Efficiency of 15-Week Weight Loss Program in T2D Patients
A structured weight-loss program is effective in the short term in reducing HbA1c, weight, and antidiabetic medication in patients with T2DM who are overweight or obese, according to a new study.

Participants in this prospective, interventional study were 36 patients (14 men and 22 women) with a median age of 58.5 years and median BMI of 34.1 enrolled in a 15-week structured weight-loss program with a low-calorie formula diet (LCD) for 6 weeks.

Daily consumption consisted of 5 sachets fully replacing normal food and corresponding to an energy content of 800 kcal. Five sachets contained an average of 96 g carbohydrates, 6.5 carbohydrate units (1.0–1.5 carbohydrate units per sachet), 70 g proteins, 15 g fat, and the recommended daily amounts of vitamins and minerals. Patients were advised to drink more than 2.5 L of water and other calorie-free beverages each day.

This fasting phase was followed by a 4-week refeeding phase, during which regular food was reintroduced and the formula diet was gradually replaced until a daily total intake of 1,200 kcal was reached.

During the last 5 weeks of the program, energy intake was gradually increased to an individual level of between 1,200 and 1,500 kcal that allowed participants to keep their weight stable.

The exercise course combined cardiovascular and strength training, which was part of the standardized weight-loss program. Training intensity was increased gradually, from 30% and 1–2 series with 15–25 repetitions to 70% and 1–3 series with 15–25 repetitions. The program was adjusted to an individual’s fitness level and disease at the discretion of the trainer.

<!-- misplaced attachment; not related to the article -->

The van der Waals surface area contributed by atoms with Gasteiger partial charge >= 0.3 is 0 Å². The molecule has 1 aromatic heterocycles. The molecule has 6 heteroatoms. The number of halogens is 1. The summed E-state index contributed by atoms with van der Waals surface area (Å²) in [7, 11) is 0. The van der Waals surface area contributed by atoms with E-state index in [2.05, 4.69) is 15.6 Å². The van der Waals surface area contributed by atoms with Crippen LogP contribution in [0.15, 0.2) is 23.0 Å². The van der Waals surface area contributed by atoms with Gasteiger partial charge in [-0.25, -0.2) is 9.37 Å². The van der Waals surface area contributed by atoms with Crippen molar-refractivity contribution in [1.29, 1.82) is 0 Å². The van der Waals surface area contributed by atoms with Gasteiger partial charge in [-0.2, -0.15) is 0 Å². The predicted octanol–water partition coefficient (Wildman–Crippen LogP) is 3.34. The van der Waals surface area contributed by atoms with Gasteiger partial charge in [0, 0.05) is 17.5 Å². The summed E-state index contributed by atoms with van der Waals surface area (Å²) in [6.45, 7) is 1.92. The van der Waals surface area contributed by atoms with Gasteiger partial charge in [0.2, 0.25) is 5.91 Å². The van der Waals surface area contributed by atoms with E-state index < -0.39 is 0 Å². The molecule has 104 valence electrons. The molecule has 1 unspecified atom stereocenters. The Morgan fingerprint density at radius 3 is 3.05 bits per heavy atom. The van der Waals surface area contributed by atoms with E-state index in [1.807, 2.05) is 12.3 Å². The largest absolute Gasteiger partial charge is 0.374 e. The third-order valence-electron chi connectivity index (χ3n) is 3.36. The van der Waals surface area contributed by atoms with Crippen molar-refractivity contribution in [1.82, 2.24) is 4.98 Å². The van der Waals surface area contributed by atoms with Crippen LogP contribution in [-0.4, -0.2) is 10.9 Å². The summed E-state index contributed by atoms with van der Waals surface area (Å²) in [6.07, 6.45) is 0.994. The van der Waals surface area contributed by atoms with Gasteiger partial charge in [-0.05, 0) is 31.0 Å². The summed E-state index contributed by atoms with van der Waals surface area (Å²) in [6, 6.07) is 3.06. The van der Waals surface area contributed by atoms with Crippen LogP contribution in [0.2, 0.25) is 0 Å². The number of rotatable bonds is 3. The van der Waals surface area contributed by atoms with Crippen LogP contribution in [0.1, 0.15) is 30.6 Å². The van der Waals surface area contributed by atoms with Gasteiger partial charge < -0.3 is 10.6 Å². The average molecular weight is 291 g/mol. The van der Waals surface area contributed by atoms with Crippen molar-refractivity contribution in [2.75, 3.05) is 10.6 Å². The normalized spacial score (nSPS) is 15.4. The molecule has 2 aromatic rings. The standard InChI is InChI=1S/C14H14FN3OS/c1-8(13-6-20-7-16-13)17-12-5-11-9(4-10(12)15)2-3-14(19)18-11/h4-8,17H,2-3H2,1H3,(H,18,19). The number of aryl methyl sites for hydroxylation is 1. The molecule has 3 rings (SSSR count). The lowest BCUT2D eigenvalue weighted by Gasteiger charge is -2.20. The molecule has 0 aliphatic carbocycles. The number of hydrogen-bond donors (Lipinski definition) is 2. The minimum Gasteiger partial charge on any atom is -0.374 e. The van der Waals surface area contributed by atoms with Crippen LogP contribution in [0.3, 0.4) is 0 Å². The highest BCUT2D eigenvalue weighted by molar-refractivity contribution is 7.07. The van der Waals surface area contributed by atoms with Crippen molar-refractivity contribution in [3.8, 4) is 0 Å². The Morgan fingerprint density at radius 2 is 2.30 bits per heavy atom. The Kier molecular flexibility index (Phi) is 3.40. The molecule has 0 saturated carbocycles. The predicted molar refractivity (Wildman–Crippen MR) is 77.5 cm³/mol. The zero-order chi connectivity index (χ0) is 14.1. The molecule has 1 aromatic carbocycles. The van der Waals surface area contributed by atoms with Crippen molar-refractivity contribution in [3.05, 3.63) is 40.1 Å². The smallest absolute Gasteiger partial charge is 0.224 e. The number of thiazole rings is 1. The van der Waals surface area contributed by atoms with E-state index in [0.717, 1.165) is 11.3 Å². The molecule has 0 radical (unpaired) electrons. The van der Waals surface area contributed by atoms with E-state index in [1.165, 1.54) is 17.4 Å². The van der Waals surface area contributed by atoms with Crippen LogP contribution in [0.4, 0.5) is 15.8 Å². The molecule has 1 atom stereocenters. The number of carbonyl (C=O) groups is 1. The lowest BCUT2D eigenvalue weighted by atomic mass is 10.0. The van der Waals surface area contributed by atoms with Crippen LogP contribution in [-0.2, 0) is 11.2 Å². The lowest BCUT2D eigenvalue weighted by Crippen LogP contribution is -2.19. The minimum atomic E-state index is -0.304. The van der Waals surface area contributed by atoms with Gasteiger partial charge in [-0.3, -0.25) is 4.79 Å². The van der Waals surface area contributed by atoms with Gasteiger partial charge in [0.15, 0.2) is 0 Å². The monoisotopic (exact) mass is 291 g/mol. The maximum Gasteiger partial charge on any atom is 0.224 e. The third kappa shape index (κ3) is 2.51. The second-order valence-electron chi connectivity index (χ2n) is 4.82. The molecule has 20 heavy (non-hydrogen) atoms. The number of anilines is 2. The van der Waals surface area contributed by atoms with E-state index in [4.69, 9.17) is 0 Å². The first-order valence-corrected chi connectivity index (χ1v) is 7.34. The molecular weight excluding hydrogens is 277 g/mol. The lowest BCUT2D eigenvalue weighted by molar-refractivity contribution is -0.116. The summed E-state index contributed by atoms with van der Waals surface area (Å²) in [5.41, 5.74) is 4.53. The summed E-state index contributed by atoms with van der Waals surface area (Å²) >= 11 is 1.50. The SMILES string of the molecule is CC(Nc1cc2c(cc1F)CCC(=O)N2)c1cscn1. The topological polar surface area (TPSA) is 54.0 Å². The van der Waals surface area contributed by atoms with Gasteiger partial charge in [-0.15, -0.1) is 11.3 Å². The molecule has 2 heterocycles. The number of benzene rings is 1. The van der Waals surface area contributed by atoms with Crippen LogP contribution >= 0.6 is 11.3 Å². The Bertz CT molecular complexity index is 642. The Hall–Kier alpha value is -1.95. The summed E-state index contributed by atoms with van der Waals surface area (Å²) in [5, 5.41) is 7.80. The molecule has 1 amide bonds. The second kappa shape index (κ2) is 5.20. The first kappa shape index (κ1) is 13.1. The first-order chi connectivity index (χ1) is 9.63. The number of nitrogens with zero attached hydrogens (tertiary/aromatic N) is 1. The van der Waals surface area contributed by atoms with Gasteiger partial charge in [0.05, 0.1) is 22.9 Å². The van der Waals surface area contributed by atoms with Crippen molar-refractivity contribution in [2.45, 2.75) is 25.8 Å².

During the fasting phase, oral insulinotropic drugs and metformin were paused. In patients taking insulin, the prandial insulin was reduced to 2 insulin units per carbohydrate units, and the basal insulin rate was left unchanged unless the fasting blood glucose was less than 5.6 mmol/L.

During the refeeding phase, metformin was reintroduced when blood glucose levels were repeatedly more than 12 mmol/L, and other oral antidiabetic drugs were added when necessary.

Laboratory values and quality of life were assessed at baseline and after 15 weeks.

Researchers found that, independent of their medical therapy, patients with T2DM who are overweight or obese were able to improve their glycaemic control and reduce their body weight by participating in a standardized weight-loss program that included a LCD, with no adverse events, especially hypoglycaemia.

“Levels of HDL-C and LDL-C were not affected by short-term weight loss,” the researchers mentioned. “The decline in mental health and the long-term effects of improved glycaemic control require further trials.”